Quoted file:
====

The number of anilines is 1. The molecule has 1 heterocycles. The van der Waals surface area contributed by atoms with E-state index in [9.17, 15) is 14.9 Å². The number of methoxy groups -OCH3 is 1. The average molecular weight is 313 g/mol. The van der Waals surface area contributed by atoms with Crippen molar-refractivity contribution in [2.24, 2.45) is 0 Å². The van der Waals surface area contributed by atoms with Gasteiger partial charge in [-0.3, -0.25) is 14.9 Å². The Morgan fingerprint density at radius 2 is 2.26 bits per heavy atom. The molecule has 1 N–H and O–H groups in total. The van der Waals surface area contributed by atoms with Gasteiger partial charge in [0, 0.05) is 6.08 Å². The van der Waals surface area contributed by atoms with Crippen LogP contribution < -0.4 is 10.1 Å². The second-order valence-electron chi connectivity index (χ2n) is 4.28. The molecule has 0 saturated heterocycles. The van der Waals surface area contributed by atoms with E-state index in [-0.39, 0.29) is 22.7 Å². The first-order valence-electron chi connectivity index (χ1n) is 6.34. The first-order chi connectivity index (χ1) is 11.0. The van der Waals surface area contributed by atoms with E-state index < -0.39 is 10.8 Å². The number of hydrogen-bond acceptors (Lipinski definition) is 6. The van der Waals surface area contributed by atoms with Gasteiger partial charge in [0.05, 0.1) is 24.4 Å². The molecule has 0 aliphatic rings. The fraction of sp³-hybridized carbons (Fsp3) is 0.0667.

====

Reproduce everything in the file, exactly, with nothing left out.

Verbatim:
The number of anilines is 1. The molecule has 1 heterocycles. The van der Waals surface area contributed by atoms with E-state index in [9.17, 15) is 14.9 Å². The number of methoxy groups -OCH3 is 1. The average molecular weight is 313 g/mol. The van der Waals surface area contributed by atoms with Crippen molar-refractivity contribution in [2.24, 2.45) is 0 Å². The van der Waals surface area contributed by atoms with Gasteiger partial charge in [-0.3, -0.25) is 14.9 Å². The Morgan fingerprint density at radius 2 is 2.26 bits per heavy atom. The molecule has 1 N–H and O–H groups in total. The van der Waals surface area contributed by atoms with Gasteiger partial charge in [0, 0.05) is 6.08 Å². The van der Waals surface area contributed by atoms with Crippen LogP contribution < -0.4 is 10.1 Å². The second-order valence-electron chi connectivity index (χ2n) is 4.28. The molecule has 0 saturated heterocycles. The van der Waals surface area contributed by atoms with E-state index in [-0.39, 0.29) is 22.7 Å². The first-order valence-electron chi connectivity index (χ1n) is 6.34. The first-order chi connectivity index (χ1) is 11.0. The van der Waals surface area contributed by atoms with E-state index < -0.39 is 10.8 Å². The number of hydrogen-bond acceptors (Lipinski definition) is 6. The van der Waals surface area contributed by atoms with Gasteiger partial charge in [0.05, 0.1) is 24.4 Å². The molecule has 0 aliphatic rings. The fraction of sp³-hybridized carbons (Fsp3) is 0.0667.